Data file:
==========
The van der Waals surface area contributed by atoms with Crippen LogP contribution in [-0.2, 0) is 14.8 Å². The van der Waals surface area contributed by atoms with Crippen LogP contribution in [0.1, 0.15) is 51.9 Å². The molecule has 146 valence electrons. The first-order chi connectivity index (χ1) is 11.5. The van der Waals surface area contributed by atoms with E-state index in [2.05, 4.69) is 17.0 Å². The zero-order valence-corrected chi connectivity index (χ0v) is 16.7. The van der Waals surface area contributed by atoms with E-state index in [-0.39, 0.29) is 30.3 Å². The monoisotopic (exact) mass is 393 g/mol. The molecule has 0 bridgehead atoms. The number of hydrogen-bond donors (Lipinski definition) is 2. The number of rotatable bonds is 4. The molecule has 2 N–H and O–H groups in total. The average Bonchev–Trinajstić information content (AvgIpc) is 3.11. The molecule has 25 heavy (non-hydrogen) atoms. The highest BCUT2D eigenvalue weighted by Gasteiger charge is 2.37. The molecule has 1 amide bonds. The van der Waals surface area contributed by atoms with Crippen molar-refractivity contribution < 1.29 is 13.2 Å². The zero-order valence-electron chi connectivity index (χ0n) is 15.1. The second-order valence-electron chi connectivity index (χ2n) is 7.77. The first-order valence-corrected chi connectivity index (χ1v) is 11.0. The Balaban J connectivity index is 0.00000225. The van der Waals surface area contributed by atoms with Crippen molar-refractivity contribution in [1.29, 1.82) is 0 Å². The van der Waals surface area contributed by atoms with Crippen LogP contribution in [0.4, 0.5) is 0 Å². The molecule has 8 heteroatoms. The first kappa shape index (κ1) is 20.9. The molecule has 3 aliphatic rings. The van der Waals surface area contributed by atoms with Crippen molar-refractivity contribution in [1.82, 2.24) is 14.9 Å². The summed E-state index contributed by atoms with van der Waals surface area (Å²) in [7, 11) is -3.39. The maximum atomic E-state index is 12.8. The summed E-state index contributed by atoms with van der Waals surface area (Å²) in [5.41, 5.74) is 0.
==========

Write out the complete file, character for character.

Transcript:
The van der Waals surface area contributed by atoms with Crippen LogP contribution in [-0.2, 0) is 14.8 Å². The van der Waals surface area contributed by atoms with Crippen LogP contribution in [0.1, 0.15) is 51.9 Å². The molecule has 146 valence electrons. The first-order chi connectivity index (χ1) is 11.5. The van der Waals surface area contributed by atoms with E-state index in [2.05, 4.69) is 17.0 Å². The zero-order valence-corrected chi connectivity index (χ0v) is 16.7. The van der Waals surface area contributed by atoms with E-state index in [-0.39, 0.29) is 30.3 Å². The monoisotopic (exact) mass is 393 g/mol. The molecule has 0 bridgehead atoms. The number of hydrogen-bond donors (Lipinski definition) is 2. The number of rotatable bonds is 4. The molecule has 2 N–H and O–H groups in total. The average Bonchev–Trinajstić information content (AvgIpc) is 3.11. The molecule has 25 heavy (non-hydrogen) atoms. The highest BCUT2D eigenvalue weighted by Gasteiger charge is 2.37. The molecule has 1 amide bonds. The van der Waals surface area contributed by atoms with Crippen molar-refractivity contribution < 1.29 is 13.2 Å². The zero-order valence-electron chi connectivity index (χ0n) is 15.1. The second-order valence-electron chi connectivity index (χ2n) is 7.77. The first-order valence-corrected chi connectivity index (χ1v) is 11.0. The Balaban J connectivity index is 0.00000225. The van der Waals surface area contributed by atoms with Crippen molar-refractivity contribution in [1.29, 1.82) is 0 Å². The van der Waals surface area contributed by atoms with Crippen LogP contribution in [0.4, 0.5) is 0 Å². The molecule has 8 heteroatoms. The first kappa shape index (κ1) is 20.9. The molecule has 3 aliphatic rings. The van der Waals surface area contributed by atoms with Crippen molar-refractivity contribution in [1.82, 2.24) is 14.9 Å². The summed E-state index contributed by atoms with van der Waals surface area (Å²) in [7, 11) is -3.39. The maximum atomic E-state index is 12.8. The summed E-state index contributed by atoms with van der Waals surface area (Å²) in [5.41, 5.74) is 0.